[R] pca vs. pfa: dimension reduction

Mark Difford mark_difford at yahoo.co.uk
Wed Mar 25 20:51:58 CET 2009

Hi Sören,

>> (1) Is there an easy example, which explains the differences between  
>> pca and pfa? (2) Which R procedure should I use to get what I want?

There are a number of fundamental differences between PCA and FA (Factor
Analysis), which unfortunately are quite widely ignored. FA is explicitly
model-based, whereas PCA does not invoke an explicit model. FA is also
designed to detect structure, whereas PCA focuses on variance, to put things
simply. In more detail, the two methods "attack" the covariance matrix in
different ways: in PCA the focus of decomposition is on the diagonal
elements, whereas in FA the focus is on the off-diagonal elements.

Take a look at Prof. Revelle's psych package (funtion omega &c). Note also
that factanal has a rotation = "none" option.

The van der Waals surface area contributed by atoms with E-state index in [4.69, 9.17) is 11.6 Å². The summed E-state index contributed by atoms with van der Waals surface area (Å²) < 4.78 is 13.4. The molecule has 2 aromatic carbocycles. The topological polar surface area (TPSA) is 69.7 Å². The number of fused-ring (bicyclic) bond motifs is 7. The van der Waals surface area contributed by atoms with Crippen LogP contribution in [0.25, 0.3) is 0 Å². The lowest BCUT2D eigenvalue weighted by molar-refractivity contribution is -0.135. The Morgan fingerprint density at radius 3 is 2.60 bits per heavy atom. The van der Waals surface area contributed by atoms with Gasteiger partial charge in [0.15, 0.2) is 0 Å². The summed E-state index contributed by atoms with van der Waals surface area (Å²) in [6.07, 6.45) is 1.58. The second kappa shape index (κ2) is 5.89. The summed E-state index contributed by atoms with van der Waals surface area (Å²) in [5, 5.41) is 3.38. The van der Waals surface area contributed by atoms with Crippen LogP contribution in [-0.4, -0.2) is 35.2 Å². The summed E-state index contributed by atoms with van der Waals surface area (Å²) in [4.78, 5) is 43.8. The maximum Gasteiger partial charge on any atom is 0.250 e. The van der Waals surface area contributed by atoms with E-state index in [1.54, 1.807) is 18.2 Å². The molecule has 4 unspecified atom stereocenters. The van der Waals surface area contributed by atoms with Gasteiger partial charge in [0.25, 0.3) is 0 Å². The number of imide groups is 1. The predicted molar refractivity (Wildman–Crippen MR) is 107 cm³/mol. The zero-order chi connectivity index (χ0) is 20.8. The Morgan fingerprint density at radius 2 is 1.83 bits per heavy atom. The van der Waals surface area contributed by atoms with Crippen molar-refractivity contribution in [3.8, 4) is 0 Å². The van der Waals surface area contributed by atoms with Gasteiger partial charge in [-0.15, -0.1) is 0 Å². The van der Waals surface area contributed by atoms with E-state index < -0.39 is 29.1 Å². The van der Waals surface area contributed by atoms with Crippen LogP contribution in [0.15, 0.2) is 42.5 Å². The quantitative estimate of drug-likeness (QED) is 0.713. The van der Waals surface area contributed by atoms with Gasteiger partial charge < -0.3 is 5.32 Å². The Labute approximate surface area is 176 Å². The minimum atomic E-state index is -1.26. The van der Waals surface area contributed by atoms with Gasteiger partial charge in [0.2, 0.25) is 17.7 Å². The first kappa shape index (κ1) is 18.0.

Regards, Mark.

soeren.vogel wrote:
> Can't make sense of calculated results and hope I'll find help here.
> I've collected answers from about 600 persons concerning three  
> variables. I hypothesise those three variables to be components (or  
> indicators) of one latent factor. In order to reduce data (vars), I  
> had the following idea: Calculate the factor underlying these three  
> vars. Use the loadings and the original var values to construct an new  
> (artificial) var: (B1 * X1) + (B2 * X2) + (B3 * X3) = ArtVar (brackets  
> for readability). Use ArtVar for further analysis of the data, that  
> is, as predictor etc.
> In my (I realise, elementary) psychological statistics readings I was  
> taught to use pca for these problems. Referring to Venables & Ripley  
> (2002, chapter 11), I applied "princomp" to my vars. But the outcome  
> shows 4 components -- which is obviously not what I want. Reading  
> further I found "factanal", which produces loadings on the one  
> specified factor very fine. But since this is a contradiction to  
> theoretical introductions in so many texts I'm completely confused  
> whether I'm right with these calculations.
> (1) Is there an easy example, which explains the differences between  
> pca and pfa? (2) Which R procedure should I use to get what I want?
> Thank you for your help
> Sören
> Refs.:
> Venables, W. N., and Ripley, B. D. (2002). Modern applied statistics  
> with S (4th edition). New York: Springer.
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